de Certeau is often considered to be the theorist of everyday life par excellence. This book provides an unrivalled critical introduction to de Certeau's work and influence and looks at his key ideas and asks how should we try to understand him in relation to theories of modern culture and society. Ian Buchanan demonstrates how de Certeau was influenced by Lacan, Merleau-Ponty and Greimas and the meaning of de Certeau's notions of `strategy', `tactics', `place' and `space' are clearly described. The book argues that de Certeau died before developing the full import of his work for the study of culture and convincingly, it tries to complete or imagine the directions that de Certeau's work would have taken, had he lived.
Chapter 6: Unknotting Place and Space
Unknotting Place and Space
It is within the possibilities of late capitalism that people glimpse the ‘main chance’, ‘go for it’, make money, and reorganise firms in new ways (just like artists or generals, ideologists or gallery owners).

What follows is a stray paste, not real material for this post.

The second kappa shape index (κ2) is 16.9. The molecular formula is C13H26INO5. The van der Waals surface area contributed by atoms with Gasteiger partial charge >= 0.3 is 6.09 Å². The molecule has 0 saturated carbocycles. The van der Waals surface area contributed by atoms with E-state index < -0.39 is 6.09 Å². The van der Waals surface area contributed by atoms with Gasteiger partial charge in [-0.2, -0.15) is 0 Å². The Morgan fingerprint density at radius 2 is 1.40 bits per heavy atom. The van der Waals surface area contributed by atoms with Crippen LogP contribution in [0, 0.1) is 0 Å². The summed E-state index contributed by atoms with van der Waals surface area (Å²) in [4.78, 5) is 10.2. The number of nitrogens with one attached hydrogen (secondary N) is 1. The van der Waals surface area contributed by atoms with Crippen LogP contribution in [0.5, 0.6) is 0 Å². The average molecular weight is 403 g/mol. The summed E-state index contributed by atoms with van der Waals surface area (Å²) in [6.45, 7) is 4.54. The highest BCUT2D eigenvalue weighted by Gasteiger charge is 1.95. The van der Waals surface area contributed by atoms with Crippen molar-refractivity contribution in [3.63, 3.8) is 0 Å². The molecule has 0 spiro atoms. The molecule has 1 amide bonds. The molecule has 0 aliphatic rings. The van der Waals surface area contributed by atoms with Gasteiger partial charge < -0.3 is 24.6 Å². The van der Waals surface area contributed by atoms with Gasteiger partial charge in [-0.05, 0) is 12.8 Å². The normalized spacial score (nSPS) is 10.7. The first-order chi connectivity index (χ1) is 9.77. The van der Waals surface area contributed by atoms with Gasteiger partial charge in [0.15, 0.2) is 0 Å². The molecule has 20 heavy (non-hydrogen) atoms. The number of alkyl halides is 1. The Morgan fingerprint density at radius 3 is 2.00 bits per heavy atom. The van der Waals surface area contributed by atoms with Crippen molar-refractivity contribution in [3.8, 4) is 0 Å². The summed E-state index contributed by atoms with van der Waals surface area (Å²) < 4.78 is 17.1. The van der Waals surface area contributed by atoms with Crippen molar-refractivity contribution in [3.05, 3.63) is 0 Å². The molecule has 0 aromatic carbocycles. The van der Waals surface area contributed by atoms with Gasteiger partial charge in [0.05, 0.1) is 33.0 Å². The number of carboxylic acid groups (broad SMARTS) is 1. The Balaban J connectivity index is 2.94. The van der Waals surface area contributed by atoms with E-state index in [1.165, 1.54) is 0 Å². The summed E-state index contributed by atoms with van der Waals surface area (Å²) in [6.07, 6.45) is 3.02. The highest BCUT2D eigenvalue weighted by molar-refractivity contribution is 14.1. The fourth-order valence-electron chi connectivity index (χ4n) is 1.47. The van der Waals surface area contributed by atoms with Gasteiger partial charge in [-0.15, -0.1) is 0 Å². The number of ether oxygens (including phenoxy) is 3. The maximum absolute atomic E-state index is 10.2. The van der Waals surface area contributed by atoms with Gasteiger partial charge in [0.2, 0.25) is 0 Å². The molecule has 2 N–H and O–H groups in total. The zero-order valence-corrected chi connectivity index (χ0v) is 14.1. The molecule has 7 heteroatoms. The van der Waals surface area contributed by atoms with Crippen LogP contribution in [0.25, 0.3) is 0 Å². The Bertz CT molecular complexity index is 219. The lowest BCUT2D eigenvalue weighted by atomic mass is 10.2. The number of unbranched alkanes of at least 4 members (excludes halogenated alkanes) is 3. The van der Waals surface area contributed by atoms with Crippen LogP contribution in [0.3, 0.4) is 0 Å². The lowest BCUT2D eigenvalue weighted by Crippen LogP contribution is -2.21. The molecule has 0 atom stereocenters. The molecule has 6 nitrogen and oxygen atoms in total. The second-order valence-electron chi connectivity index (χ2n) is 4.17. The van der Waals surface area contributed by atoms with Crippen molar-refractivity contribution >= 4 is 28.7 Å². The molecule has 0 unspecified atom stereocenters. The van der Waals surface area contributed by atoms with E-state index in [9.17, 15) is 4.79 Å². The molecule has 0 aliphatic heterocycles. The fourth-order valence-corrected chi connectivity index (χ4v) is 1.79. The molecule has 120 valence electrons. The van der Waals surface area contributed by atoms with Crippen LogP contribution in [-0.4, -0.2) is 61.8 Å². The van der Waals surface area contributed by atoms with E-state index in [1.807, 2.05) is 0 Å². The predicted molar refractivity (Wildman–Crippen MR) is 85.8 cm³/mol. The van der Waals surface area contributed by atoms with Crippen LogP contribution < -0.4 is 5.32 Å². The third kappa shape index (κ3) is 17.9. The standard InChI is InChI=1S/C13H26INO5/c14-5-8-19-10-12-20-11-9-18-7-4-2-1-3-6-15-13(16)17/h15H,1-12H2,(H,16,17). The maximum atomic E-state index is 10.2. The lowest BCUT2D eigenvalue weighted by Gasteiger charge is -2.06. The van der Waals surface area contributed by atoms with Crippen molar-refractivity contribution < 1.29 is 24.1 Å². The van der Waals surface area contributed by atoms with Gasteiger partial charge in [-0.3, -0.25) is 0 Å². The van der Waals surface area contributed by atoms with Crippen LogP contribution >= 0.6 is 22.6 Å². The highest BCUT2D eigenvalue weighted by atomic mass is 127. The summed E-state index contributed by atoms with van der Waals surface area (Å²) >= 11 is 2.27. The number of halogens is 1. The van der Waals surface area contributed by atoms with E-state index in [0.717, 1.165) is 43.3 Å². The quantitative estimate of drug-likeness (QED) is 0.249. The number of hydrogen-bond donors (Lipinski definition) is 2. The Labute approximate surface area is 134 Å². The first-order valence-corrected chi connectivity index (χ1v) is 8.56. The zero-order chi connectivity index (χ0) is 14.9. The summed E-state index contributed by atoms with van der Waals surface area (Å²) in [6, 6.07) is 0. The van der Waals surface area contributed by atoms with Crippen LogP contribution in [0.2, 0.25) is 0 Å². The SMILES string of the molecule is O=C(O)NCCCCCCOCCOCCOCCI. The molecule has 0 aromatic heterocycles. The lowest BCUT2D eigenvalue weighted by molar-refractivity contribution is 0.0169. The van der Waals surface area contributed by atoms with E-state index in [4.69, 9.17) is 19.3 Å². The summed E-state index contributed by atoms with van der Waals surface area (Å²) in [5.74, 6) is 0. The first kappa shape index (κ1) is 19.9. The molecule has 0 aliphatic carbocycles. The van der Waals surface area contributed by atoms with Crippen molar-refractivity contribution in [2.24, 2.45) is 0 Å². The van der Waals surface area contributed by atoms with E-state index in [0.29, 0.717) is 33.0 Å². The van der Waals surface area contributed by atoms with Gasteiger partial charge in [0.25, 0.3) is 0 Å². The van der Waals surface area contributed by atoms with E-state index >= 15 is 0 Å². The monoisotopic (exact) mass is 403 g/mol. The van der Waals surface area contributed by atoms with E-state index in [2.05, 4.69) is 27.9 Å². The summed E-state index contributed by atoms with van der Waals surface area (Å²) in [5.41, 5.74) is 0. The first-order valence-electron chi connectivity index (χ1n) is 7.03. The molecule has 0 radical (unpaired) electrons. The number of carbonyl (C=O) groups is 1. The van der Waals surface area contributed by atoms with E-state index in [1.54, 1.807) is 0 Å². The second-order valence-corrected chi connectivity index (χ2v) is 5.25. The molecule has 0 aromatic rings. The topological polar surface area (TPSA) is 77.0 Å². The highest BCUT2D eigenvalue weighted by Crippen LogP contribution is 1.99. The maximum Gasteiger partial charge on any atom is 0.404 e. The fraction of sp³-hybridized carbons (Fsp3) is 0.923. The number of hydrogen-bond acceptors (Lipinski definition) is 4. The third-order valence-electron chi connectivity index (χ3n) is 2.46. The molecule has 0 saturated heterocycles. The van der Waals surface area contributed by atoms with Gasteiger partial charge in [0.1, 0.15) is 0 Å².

The contradiction adduced at the close of the previous chapter between the hopeful space of utopia and the hopeless one of the fatality of history frames de Certeau's theorisation of spatiality. However, this frame is itself further delimited by its own convulsive contradiction, which by taking Foucault's disciplinary society (together with some kind of opposing force of anti-discipline) as a given can be said to exist ‘between the collective mode of administration and an individual mode ...